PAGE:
The Route

Long, rolling Team Time Trial that will have a massive impact on the rest of the race.

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Profile once again provided by @LasterketaBurua. Although in TT and TTT tradition, I feel that I need to make my own one on Strava! So here it is, you can view it here too, for those that like something more interactive.

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Although I somehow seemed to have gained an extra kilometre out on course compared to the official distance. I think I may have made the start/finish line ever so slightly further up the road, oh well!

The course is populated with lots of short climbs and fast descents, with rolling terrain in between. The climbs aren’t overly tough, with most of them being 1-2km and averaging 2-3%, but on a TT bike that will take its toll.

The hardest ascents they’ll face are; the Carretera Del Veïnat De Deri Climb which averages 6% for 1.4kms; the Repetxo Orfes (1.4km at 3.7%); and the Esponellà-Martís (1.9km at 4.1%).

I’m very intrigued to see how the riders deal with the Carretera, considering it has ramps of over 15% and comes within the first 10kms of the stage. You don’t want the climbers blowing the rouleurs’ gasket already!

The finish line does kick up at the end but at only around 2% for a couple of hundred metres.

Contenders

Pffft, it’s hard to tell.

We hardly ever get TTTs of this length throughout the season, I mean, the World Championships in the past two years have been shorter!

BMC will be hoping to pick up from where they left off in Tirreno.

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They were exceptional in that race but they don’t have their strongest team here, substituting out a few of the big guys for some climbers. On this terrain that may help but I think it will hinder them more than it will benefit them. Nonetheless, they still can’t be discounted. Watching them doing a TTT is like poetry in motion!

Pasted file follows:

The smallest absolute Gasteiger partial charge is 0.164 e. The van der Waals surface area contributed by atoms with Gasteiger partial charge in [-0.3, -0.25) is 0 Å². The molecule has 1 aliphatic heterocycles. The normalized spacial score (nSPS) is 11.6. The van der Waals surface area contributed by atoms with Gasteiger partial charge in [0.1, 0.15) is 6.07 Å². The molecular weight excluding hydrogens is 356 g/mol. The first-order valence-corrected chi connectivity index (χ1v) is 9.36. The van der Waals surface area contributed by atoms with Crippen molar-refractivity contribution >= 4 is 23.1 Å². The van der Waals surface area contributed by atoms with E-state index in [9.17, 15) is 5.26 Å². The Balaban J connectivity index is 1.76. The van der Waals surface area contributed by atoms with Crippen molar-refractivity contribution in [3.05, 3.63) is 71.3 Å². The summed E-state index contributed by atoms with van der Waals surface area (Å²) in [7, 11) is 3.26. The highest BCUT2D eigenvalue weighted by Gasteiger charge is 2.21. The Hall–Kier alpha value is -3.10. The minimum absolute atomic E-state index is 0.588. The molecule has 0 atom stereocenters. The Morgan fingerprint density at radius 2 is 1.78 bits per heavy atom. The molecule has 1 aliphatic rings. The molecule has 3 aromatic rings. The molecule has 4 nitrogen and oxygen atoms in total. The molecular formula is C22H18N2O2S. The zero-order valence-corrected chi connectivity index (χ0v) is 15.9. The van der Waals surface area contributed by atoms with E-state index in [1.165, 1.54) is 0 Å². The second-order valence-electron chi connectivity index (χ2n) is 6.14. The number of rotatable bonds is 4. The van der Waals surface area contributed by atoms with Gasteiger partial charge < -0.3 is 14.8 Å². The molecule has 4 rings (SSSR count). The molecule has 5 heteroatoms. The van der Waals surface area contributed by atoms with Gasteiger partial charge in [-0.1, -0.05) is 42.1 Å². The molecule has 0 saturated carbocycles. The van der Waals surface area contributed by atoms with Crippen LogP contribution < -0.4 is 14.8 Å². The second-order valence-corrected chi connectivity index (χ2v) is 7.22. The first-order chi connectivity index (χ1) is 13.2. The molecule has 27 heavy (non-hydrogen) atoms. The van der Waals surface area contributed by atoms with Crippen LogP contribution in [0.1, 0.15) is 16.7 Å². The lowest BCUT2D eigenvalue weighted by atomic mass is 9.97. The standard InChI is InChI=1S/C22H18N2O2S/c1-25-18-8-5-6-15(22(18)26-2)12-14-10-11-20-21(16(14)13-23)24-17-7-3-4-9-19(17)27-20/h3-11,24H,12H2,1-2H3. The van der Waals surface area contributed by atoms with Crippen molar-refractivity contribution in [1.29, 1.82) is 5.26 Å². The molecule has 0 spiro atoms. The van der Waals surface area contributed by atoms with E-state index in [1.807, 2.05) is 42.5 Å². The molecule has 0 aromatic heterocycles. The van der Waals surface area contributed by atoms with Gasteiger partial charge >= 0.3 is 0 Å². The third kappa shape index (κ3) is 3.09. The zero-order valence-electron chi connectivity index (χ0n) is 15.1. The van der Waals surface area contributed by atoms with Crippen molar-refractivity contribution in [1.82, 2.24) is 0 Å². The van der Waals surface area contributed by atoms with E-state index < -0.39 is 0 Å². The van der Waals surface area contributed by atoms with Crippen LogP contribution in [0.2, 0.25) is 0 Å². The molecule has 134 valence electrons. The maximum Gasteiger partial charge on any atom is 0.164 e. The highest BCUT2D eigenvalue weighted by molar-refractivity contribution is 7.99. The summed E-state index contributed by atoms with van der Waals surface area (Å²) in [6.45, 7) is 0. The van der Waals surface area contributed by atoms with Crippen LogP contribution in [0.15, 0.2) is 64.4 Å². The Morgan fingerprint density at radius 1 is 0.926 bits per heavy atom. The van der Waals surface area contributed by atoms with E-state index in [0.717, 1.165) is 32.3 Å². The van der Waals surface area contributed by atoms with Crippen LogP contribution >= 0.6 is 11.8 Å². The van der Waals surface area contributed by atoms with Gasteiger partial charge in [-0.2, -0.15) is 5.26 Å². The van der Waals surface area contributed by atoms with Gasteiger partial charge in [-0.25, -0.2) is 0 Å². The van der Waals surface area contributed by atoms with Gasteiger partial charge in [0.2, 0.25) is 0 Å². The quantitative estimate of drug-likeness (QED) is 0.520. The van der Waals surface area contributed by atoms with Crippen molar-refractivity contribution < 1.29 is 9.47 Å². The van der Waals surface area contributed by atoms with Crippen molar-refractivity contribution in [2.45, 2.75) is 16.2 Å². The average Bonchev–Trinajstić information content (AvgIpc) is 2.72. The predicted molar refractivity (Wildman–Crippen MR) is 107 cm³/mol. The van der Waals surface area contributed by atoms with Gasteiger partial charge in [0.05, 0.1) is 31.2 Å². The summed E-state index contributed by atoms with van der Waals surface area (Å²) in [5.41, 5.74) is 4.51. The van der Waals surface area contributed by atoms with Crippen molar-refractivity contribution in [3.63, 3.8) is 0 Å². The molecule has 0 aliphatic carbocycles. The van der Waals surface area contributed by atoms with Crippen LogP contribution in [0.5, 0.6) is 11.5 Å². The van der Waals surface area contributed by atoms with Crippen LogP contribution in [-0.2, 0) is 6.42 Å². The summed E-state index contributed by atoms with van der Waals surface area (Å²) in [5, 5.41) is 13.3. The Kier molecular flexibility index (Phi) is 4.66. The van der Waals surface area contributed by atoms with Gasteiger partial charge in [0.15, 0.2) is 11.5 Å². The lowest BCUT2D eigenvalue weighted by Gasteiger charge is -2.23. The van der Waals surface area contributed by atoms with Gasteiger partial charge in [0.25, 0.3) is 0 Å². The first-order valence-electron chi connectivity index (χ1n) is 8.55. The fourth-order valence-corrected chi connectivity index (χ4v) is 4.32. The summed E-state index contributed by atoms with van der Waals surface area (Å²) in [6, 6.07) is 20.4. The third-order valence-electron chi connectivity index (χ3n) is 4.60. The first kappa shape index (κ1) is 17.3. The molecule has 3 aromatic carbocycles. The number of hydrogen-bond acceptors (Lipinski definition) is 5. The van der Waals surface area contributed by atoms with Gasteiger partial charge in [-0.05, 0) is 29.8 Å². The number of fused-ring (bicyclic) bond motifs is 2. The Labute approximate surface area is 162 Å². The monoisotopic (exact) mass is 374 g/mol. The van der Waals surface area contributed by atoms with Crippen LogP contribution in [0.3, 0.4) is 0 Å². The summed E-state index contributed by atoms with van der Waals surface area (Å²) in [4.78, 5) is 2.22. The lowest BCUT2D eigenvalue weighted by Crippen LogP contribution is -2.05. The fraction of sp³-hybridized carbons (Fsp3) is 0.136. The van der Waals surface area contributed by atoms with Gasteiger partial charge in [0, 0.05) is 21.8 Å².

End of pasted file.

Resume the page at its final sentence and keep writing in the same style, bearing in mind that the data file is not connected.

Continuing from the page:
Sky will be lamenting me putting the curse on them for the Tirreno TTT and their wheels literally falling off that effort. They have an incredibly strong squad with them for the mountains and some very strong TT engines. The hilly parcour certainly helps the likes of Landa and Nieve who aren’t the best time trial riders. They should podium, if not win, and put their crack squad of climbers in a great position before the mountain stages.

Movistar always perform well in TTTs in Spain. They were beaten by less than a second by Sky in the Vuelta TTT last year. With Castroviejo in their team they have massive talent but the rest of the squad looks a bit thin in comparison to the one that they took to Tirreno. Will home advantage overcome that? They also have the benefit of being the last GC team down the start ramp.

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The words “Team Time Trial” would normally bring smiles to the bosses at Quickstep, but they have a very weak team compared to their top riders. I fear Dan Martin might lose a fair bit of time.

The same can be said for Trek, who on paper have some good time trialists but they aren’t notoriously a good TTT outfit. Contador and Mollema will be playing catch-up the rest of this week, which should make for exciting racing at least!

One team aside from the Big 3 favourites that I do like for this TTT are Orica Scott. The Aussie team used to be the par excellence for this discipline but they lost their way. However, they recently seemed to have managed to their fortunes around and have a very strong all-round squad with them here. I’m expecting to be pleasantly surprised by them!

Prediction